Dan Hull recently posted that "Law Firm Logos are Goofy, Useless, a Waste of Time and Money." And then he promised to let us know what he really thinks about logos. Seriously, Dan drew on a post from Tom Kane who writes the Legal Marketing Blog. Tom's post on logos drew on a post by Bruce Allen of Marketing Catalyst. Tom, in turn, drew on the thoughts of Dave Opton at Six-Figure Learnings And so on. All have informed my thinking about logos in specific and branding more generally.
I think I am ready to share my current thinking. Logos by themselves probably mean very little. That said, however, logos in the context of a meaningful branding program probably means a great deal. A recent post by Dan Hull passed along the comments of a third year law student:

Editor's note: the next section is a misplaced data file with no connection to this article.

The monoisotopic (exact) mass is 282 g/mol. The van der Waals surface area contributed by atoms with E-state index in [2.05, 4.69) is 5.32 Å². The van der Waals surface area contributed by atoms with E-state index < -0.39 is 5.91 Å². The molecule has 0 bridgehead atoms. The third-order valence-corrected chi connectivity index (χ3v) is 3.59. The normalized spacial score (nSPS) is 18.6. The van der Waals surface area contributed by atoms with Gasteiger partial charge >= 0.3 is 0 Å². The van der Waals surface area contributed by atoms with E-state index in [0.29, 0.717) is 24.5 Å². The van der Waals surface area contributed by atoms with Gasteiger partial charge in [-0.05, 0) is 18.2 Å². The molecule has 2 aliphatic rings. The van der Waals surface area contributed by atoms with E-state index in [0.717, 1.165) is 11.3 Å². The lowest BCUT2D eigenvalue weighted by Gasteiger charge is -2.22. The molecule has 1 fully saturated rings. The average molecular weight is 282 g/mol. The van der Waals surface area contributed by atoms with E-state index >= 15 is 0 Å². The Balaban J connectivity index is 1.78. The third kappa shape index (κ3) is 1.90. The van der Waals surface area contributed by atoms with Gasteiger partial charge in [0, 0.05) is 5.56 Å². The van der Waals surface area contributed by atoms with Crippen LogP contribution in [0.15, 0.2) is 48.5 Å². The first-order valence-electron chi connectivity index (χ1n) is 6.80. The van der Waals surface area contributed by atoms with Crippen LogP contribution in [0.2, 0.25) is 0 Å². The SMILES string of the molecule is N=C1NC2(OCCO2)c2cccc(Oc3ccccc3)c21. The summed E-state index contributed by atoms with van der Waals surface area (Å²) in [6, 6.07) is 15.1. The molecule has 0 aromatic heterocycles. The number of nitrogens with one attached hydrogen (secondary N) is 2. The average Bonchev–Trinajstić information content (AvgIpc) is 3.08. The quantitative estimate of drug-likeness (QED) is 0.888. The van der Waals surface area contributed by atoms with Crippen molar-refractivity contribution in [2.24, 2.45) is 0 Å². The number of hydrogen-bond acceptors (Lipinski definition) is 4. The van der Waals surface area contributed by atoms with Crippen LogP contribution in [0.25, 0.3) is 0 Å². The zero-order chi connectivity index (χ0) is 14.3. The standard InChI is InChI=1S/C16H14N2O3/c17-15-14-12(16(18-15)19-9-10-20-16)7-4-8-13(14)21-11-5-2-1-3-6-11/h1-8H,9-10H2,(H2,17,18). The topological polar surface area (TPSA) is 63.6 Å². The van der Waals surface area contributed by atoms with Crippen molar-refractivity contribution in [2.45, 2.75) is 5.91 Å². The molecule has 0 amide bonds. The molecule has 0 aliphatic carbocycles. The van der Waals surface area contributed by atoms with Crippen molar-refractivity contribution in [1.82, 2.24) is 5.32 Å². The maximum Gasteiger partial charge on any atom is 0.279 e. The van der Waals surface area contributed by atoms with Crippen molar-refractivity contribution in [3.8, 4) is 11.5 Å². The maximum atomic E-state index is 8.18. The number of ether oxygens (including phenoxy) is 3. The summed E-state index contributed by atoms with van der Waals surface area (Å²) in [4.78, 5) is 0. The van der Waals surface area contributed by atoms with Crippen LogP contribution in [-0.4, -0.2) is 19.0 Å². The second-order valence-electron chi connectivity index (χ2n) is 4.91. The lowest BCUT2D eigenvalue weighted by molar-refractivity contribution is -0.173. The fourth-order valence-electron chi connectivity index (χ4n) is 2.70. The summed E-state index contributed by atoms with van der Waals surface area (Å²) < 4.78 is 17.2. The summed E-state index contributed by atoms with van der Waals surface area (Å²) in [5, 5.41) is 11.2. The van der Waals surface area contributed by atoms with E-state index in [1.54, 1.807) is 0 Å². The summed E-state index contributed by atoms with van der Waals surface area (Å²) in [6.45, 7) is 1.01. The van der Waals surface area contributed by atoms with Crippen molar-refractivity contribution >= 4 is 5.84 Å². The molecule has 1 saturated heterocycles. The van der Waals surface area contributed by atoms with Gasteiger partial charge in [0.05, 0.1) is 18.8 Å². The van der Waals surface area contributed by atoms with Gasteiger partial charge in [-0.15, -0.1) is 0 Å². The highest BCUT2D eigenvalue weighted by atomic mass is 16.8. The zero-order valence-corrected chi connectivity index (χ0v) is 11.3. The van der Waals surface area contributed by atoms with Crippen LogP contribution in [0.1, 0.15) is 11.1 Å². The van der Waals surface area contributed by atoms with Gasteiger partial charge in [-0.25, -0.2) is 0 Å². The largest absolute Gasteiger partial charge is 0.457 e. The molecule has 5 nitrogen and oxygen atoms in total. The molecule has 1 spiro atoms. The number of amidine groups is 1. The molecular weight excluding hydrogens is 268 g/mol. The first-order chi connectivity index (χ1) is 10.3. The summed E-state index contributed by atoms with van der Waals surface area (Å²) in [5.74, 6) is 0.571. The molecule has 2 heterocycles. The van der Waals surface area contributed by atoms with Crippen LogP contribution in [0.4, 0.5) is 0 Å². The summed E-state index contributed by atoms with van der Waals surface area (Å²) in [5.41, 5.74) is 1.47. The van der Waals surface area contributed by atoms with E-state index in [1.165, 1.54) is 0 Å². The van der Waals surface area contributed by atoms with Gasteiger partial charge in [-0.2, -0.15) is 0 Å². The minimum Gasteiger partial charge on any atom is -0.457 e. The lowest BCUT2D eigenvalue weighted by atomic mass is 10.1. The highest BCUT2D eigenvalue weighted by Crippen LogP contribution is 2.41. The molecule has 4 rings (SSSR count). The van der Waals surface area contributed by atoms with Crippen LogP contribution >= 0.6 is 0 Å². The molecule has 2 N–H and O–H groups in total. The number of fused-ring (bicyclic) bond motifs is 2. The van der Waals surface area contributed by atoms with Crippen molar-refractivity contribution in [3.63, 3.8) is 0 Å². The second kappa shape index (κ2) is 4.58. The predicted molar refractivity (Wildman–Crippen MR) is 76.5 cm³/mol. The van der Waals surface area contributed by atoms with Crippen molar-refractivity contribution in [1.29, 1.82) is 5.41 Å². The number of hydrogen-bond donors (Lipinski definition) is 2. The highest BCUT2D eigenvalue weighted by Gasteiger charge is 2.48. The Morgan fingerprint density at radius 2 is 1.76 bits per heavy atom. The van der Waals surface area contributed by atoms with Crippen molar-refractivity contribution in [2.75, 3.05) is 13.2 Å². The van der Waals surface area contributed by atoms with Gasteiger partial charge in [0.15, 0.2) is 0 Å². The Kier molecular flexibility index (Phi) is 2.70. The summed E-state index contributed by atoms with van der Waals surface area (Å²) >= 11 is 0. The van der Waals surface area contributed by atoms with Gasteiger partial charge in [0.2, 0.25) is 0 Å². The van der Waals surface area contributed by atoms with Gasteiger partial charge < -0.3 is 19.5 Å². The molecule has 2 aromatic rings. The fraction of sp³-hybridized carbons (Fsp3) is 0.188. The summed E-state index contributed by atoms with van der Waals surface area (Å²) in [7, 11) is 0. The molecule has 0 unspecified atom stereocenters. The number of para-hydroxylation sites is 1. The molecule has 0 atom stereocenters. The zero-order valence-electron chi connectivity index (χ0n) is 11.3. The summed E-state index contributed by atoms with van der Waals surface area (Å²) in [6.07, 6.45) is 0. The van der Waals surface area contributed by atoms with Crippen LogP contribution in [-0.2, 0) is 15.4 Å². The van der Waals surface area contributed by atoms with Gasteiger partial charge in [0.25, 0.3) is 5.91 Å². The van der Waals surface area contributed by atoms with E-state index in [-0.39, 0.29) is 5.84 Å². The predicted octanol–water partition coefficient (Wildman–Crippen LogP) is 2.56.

He asked a third-year law student in the audience if, based on websites, brochures and materials sent to law student recruits, she could differentiate between the many firms with which she was interviewing. She paused for a long time before answering. Finally, she responded as nicely as she could. "Frankly, based on the materials, all of you seem to be the exactly the same."
Based on comments like this and the relative ineffectiveness of law firm branding, it would be tempting to conclude that branding doesn't work. But as you know, I believe that the world of business is a better source for answers to these "business of law" questions. Unquestionably, the answer is that bad branding doesn't work. Equally true is that good branding is a central factor in the success of the well-branded business.
What makes for good branding? Well, this post has gone on too long. But the "what does it take question" will provide food for a number of future posts.